When you’re under instruction in the horse world, don’t say anything. Just listen. If you have a problem, there’s a very good chance the riding instructor already knows about what that problem is – they’re watching you as much as the horse. Concentrate on what you’re doing. After a few weeks learning to ride, you’re going to realise that nobody helping you to ride a horse is in a state of mind where you’re behind on what you’re supposed to be doing timed to what they’re telling you to do and when to do it. The last thing they want is you falling off the horse for whatever reason. The sure way of that never happening is when the riding instructor knows you’re relaxed, knows you’re listening and knows you’re doing it as close to doing it right as they would expect you to, otherwise, they will not move forward with your training.

I must have been doing something right because the riding instructor tells me to take my feet out of the stirrups after about 10 minutes of reminding me about my hands being relaxed and “higher” and my heels “dropped”, and then, “feel your pelvic bone on the saddle… imagine your weight falling through it”. At that point, I had never had a horse go from a walk to a canter Β and I’ve never had a canter on a horse, but it did and I hadn’t been aware that I had. The riding instructor stepped out from the center, a few feet inward, made a few sounds and a hand movement, and I was walking again. When you’ve got no stirrups, there’s a lot of your weight you didn’t know was there instead going down the middle of you to your backside, from your legs and you feet – that just dangle somewhat. The one thing I remember is that there was a connection that was more apparent and I remember thinking that it seemed a lot better riding a horse without stirrups and then… the horse lifted and lurched forward – and this 700kg animal moved in a way I did not expect. It moved forward like there was no effort involved in doing it. As if its weight and my weight didn’t do anything to cause a loud noise of locomotion. It was silent and it had the quality of a flying sensation for a few seconds. The first canter on a horse is the best transition you’ll ever feel when riding. There’s just nothing like it.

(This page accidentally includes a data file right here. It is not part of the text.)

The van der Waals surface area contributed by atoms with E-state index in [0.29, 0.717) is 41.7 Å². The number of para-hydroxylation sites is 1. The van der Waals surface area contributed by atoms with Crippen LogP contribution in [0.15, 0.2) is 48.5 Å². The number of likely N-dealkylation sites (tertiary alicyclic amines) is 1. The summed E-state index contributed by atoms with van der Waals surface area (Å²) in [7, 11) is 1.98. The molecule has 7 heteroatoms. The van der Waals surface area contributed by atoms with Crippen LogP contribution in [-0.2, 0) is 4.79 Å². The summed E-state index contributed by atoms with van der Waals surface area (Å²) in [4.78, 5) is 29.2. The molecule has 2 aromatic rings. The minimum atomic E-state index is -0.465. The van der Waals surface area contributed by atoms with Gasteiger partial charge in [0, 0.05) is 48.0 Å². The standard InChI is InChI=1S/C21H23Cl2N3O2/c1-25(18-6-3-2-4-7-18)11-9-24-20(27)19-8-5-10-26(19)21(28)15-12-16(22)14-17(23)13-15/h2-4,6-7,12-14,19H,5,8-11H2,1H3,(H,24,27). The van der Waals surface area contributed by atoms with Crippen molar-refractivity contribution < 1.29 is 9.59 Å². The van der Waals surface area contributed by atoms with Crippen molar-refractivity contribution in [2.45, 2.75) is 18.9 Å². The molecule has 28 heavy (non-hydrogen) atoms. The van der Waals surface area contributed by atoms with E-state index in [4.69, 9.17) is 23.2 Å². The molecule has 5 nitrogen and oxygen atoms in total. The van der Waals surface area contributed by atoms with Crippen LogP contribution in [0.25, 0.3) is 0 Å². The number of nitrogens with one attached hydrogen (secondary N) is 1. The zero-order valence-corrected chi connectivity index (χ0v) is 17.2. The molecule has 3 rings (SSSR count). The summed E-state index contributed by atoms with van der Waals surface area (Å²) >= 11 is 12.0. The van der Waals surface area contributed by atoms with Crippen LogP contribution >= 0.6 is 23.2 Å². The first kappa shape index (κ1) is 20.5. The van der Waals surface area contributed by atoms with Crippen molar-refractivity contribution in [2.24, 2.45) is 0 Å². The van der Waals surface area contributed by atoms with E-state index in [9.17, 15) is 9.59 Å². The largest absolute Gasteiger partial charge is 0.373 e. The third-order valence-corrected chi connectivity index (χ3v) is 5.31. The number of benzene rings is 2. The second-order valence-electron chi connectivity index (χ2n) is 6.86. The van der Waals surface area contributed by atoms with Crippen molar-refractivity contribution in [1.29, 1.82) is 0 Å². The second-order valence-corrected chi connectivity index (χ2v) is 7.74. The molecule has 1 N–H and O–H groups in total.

Which is a shame, because most of the time, you’ll be doing a trot – which involves standing up and sitting down in your stirrups, which I’d done for a few weeks, every other day. Today, I was going to be doing it without. The standing up and sitting down is not for your benefit, it’s for the benefit of the horse. You can sit, and you do get trained to sit on the trot, but it’s really the best way to know how to feel that pelvis, because it’s that that makes everything else work. Once you’ve learned, you’ll barely ever trot a horse. Most of the time it’ll be a sort of walk… going faster… something happens a bit more which you won’t feel… and then canter. When a horse canters, there’s a feeling like no other about a horse you’ll ever get between when it’s walking, when it’s trotting and when it’s galloping. When it’s galloping, you’re not really in a great deal of control. When it’s cantering, you have all the control as if it were walking. It’s an odd sensation. Not only that, it’s like being on the top of a flowing river.

Transition